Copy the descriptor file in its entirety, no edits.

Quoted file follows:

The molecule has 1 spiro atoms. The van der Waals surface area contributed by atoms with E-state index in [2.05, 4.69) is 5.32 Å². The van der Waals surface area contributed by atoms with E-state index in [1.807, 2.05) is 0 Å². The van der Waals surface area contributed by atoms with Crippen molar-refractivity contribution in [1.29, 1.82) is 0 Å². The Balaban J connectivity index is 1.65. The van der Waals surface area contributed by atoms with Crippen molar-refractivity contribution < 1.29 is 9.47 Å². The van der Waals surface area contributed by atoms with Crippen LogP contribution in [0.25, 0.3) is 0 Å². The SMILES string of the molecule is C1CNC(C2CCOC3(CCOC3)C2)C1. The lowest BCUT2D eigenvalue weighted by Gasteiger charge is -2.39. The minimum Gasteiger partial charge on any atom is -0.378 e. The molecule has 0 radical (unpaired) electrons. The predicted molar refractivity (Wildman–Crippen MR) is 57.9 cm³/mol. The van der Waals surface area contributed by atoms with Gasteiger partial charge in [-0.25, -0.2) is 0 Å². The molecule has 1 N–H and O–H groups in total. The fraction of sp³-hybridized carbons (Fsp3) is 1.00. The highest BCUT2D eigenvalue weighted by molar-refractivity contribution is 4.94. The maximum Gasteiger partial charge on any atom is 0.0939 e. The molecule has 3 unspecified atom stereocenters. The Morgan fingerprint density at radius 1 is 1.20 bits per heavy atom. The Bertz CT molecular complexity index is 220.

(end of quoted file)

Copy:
The molecule has 1 spiro atoms. The van der Waals surface area contributed by atoms with E-state index in [2.05, 4.69) is 5.32 Å². The van der Waals surface area contributed by atoms with E-state index in [1.807, 2.05) is 0 Å². The van der Waals surface area contributed by atoms with Crippen molar-refractivity contribution in [1.29, 1.82) is 0 Å². The Balaban J connectivity index is 1.65. The van der Waals surface area contributed by atoms with Crippen molar-refractivity contribution < 1.29 is 9.47 Å². The van der Waals surface area contributed by atoms with Crippen LogP contribution in [0.25, 0.3) is 0 Å². The SMILES string of the molecule is C1CNC(C2CCOC3(CCOC3)C2)C1. The lowest BCUT2D eigenvalue weighted by Gasteiger charge is -2.39. The minimum Gasteiger partial charge on any atom is -0.378 e. The molecule has 0 radical (unpaired) electrons. The predicted molar refractivity (Wildman–Crippen MR) is 57.9 cm³/mol. The van der Waals surface area contributed by atoms with Gasteiger partial charge in [-0.25, -0.2) is 0 Å². The molecule has 1 N–H and O–H groups in total. The fraction of sp³-hybridized carbons (Fsp3) is 1.00. The highest BCUT2D eigenvalue weighted by molar-refractivity contribution is 4.94. The maximum Gasteiger partial charge on any atom is 0.0939 e. The molecule has 3 unspecified atom stereocenters. The Morgan fingerprint density at radius 1 is 1.20 bits per heavy atom. The Bertz CT molecular complexity index is 220.